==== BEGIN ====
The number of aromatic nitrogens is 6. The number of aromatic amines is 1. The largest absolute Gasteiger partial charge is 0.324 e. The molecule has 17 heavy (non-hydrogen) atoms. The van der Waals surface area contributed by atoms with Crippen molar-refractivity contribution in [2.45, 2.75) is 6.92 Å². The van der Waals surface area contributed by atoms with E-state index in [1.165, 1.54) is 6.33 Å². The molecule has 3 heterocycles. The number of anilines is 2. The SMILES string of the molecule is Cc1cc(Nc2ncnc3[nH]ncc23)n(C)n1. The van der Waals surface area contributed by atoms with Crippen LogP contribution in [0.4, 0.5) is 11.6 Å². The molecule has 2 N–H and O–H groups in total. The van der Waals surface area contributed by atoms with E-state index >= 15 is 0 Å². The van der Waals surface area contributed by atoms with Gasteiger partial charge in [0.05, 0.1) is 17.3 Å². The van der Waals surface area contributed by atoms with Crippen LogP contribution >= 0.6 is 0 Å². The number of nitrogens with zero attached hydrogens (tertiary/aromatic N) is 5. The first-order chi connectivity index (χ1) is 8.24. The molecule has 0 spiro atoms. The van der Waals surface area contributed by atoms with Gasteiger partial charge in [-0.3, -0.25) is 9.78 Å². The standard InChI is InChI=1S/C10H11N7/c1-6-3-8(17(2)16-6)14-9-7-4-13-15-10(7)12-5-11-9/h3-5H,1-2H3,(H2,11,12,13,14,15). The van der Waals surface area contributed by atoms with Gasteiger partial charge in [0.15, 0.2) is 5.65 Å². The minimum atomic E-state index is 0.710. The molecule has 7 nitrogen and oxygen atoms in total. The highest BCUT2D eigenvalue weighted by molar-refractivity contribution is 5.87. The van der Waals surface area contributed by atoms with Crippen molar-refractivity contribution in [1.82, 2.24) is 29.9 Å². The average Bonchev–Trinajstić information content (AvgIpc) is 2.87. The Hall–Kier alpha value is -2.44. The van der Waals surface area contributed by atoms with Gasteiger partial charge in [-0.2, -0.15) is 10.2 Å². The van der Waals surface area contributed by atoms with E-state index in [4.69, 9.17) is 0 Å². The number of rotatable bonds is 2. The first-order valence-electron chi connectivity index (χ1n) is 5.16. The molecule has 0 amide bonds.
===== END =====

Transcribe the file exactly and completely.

The number of aromatic nitrogens is 6. The number of aromatic amines is 1. The largest absolute Gasteiger partial charge is 0.324 e. The molecule has 17 heavy (non-hydrogen) atoms. The van der Waals surface area contributed by atoms with Crippen molar-refractivity contribution in [2.45, 2.75) is 6.92 Å². The van der Waals surface area contributed by atoms with E-state index in [1.165, 1.54) is 6.33 Å². The molecule has 3 heterocycles. The number of anilines is 2. The SMILES string of the molecule is Cc1cc(Nc2ncnc3[nH]ncc23)n(C)n1. The van der Waals surface area contributed by atoms with Crippen LogP contribution in [0.4, 0.5) is 11.6 Å². The molecule has 2 N–H and O–H groups in total. The van der Waals surface area contributed by atoms with E-state index >= 15 is 0 Å². The van der Waals surface area contributed by atoms with Gasteiger partial charge in [0.05, 0.1) is 17.3 Å². The van der Waals surface area contributed by atoms with Crippen LogP contribution >= 0.6 is 0 Å². The number of nitrogens with zero attached hydrogens (tertiary/aromatic N) is 5. The first-order chi connectivity index (χ1) is 8.24. The molecule has 0 spiro atoms. The van der Waals surface area contributed by atoms with Gasteiger partial charge in [-0.3, -0.25) is 9.78 Å². The standard InChI is InChI=1S/C10H11N7/c1-6-3-8(17(2)16-6)14-9-7-4-13-15-10(7)12-5-11-9/h3-5H,1-2H3,(H2,11,12,13,14,15). The van der Waals surface area contributed by atoms with Gasteiger partial charge in [0.15, 0.2) is 5.65 Å². The minimum atomic E-state index is 0.710. The molecule has 7 nitrogen and oxygen atoms in total. The highest BCUT2D eigenvalue weighted by molar-refractivity contribution is 5.87. The van der Waals surface area contributed by atoms with Crippen molar-refractivity contribution in [1.82, 2.24) is 29.9 Å². The average Bonchev–Trinajstić information content (AvgIpc) is 2.87. The Hall–Kier alpha value is -2.44. The van der Waals surface area contributed by atoms with Gasteiger partial charge in [-0.2, -0.15) is 10.2 Å². The van der Waals surface area contributed by atoms with E-state index in [4.69, 9.17) is 0 Å². The number of rotatable bonds is 2. The first-order valence-electron chi connectivity index (χ1n) is 5.16. The molecule has 0 amide bonds.